After opening a convent in the Himalayas, five nuns encounter conflict and tension - both with the natives and also within their own group - as they attempt to adapt to their remote, exotic surroundings.
Two innocent men are wrongly convicted of murder and sentenced to death. The fiance of one of them convinces a police detective of their innocence, and together they try to find the real ... See full summary »
A 'Land Girl', an American GI, and a British soldier find themselves together in a small Kent town on the road to Canterbury. The town is being plagued by a mysterious "glue-man", who pours glue on the hair of girls dating soldiers after dark. The three attempt to track him down, and begin to have suspicions of the local magistrate, an eccentric figure with a strange, mystical vision of the history of England in general and Canterbury in particular.Written by
David Levene <D.S.Levene@durham.ac.uk>
The Archers (Michael Powell Powell and Emeric Pressburger's production company) weren't given permission to film inside Canterbury Cathedral. In any case, the stained-glass windows had been taken out because of the air raids, the aisles were filled with sandbags and earth to fight fires and to provide a soft landing for any masonry or sculptures that fell there. So the interior of the Cathedral was rebuilt in Denham Studio. They recreated it so well that Cathedral guides have been heard telling people that the film was shot in there. See more »
Some of the Archers' films have moved and delighted me -- BLACK NARCISSUS, THE RED SHOES. Others have interested me but left me rather cold -- PEEPING TOM, TALES OF HOFFMANN. This one falls right in the middle. The wartime milieu, the surprisingly *dark* nighttime photography, the central characters, the supporting cast of Kentish country folk -- all these engaged me for about the first hour of the movie. But in the second hour, as the "Glue Man" theme became increasingly worn out and the prospect of "miracles" in Canterbury loomed larger, I felt more and more detached from the proceedings. Especially unwelcome was the churchy quality of the denouement. Still, I have no argument with the commenters who have praised the film so highly. So let me turn the denouement of my own commentary into a list of the positive impressions that stayed with me after "The End" appeared so unexpectedly on the screen.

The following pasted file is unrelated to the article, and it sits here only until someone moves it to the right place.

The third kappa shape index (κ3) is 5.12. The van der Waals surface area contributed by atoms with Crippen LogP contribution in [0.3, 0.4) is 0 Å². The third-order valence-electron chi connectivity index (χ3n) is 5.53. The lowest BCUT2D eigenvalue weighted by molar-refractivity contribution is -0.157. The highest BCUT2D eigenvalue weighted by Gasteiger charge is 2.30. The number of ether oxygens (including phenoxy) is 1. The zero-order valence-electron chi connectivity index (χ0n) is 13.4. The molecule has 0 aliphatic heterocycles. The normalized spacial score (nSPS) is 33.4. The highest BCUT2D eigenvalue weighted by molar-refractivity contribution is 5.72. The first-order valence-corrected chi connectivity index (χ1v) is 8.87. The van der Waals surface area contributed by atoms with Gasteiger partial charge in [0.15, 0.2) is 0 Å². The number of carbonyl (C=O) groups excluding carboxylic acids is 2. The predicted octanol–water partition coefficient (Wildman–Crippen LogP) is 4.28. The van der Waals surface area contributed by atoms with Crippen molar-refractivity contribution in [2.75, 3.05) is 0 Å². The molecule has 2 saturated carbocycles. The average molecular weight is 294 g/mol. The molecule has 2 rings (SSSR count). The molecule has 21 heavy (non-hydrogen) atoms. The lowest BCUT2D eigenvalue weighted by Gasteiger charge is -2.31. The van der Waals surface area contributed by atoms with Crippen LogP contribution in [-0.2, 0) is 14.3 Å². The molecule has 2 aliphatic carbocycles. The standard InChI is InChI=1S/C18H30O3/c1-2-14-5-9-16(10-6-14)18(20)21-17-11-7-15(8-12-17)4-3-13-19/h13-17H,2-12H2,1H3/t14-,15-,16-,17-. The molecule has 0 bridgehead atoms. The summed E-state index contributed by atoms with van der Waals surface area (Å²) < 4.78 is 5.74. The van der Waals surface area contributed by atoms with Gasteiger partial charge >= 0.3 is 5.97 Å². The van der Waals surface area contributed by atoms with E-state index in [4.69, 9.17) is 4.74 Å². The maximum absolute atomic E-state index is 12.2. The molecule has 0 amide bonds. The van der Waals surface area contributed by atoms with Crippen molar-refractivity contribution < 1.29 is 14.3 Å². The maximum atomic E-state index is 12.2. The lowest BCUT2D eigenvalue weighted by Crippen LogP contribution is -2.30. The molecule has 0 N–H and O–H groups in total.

First -- I loved the camaraderie that developed immediately among all the ordinary folks thrown together and forced to work as teammates for the common cause. (If war is good for anything, it must be that.) Second -- I liked the tall skinny American soldier and the difficulties and simple pleasures he found among the Brits -- I've been there, done that, and P&P captured the feeling very nicely. (Note: Bob Johnson's accent is quite authentic for a rural Oregonian, so stop complaining, you funny Commonwealth lot!). Third -- I enjoyed every minute that Sheila Sim was on camera. Finally -- that cut in the prologue, from the hawk to the fighter plane, was excellent indeed. (And yes, I'd bet my piggy bank that Stanley Kubrick got his idea for the bone-to-space station cut in 2001 from this very film.)
But wait, I realize that I do have to register one last complaint. I love black & white movies, so much that whenever I hear twentysomething kids whine that they can only watch movies in color, I am nauseated. And yet -- I wager that any filmmakers who purport to represent the beauty of the Kentish countryside on a summer day will truly achieve their goal only if they film in color. England's green and pleasant land just can't be painted in shades of gray.
10 of 13 people found this review helpful.
Was this review helpful to you?
| Report this